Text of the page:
Q: Is Lyme disease curable? Once you get it, do you always have it?
A: We feel that the Lyme infection, caused by Borrelia burgdorferi, is curable in most cases. However, complete recovery from all symptoms often takes weeks to months after treatment is completed. We can measure Lyme antibodies for years after infection. Antibodies are made in response to infection. Normally, this is a good thing because antibodies can protect us. The persistence of antibodies does not mean that patients still have infection which requires antibiotic treatment. We have found that many people erroneously believe the presence of a positive blood test for Lyme means that infection is still present.
Some individuals strongly believe that Lyme disease can persist as an active infection which requires antibiotic treatment for months or years. We are aware of the varied viewpoints about this concept of chronic Lyme infection, and we are continuously evaluating medical evidence about this. Animal studies showing persistence of Lyme bacteria do not translate into evidence for humans. Our approach is to evaluate each patient and make treatment recommendations that are in the best interest of the patient’s safety, health and well-being.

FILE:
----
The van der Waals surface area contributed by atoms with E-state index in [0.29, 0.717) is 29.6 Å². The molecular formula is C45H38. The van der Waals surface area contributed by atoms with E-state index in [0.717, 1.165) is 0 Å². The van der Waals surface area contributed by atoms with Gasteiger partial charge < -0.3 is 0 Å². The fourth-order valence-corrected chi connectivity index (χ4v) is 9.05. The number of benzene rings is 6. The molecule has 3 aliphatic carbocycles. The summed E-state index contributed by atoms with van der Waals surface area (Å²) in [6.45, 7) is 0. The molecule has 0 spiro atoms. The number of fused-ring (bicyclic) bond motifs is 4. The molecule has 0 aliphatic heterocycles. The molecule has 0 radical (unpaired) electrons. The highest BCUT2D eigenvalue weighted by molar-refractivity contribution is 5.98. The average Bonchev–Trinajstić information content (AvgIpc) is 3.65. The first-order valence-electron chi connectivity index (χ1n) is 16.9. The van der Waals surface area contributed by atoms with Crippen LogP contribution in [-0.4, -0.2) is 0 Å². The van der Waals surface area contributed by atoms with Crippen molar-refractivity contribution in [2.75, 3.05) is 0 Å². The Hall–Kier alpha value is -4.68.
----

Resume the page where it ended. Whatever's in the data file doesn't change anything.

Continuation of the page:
Q: What precautions can be taken to prevent Lyme disease?
A: First, you need to become aware of the presence of Lyme ticks and cases of Lyme in your area. Your physician or local health department can provide information about Lyme in your locale. Most people get infected from tick bites in their own back yard. Becoming knowledgeable is your best defense.
Q: What is MRSA and can it be eliminated?
A: MRSA is a form of staphylococcal infection that can aggressively attack the skin, bloodstream and internal organs. Commonly it causes boils on the skin. It is requires special antibiotics to treat because it is RESISTANT to the older standard treatments. We have found that proper antibiotic treatment of MRSA infections and removal of the germ from its hiding places can get rid of MRSA once and for all. Eliminating MRSA involves cleaning and disinfecting of the household on an ongoing basis. All infected persons in the household must be treated, including pets. Antibacterial soaps, like Dial and Safeguard are very helpful, in addition to antibiotic ointments which are placed inside the nose.
Check out http://www.cdc.gov/mrsa/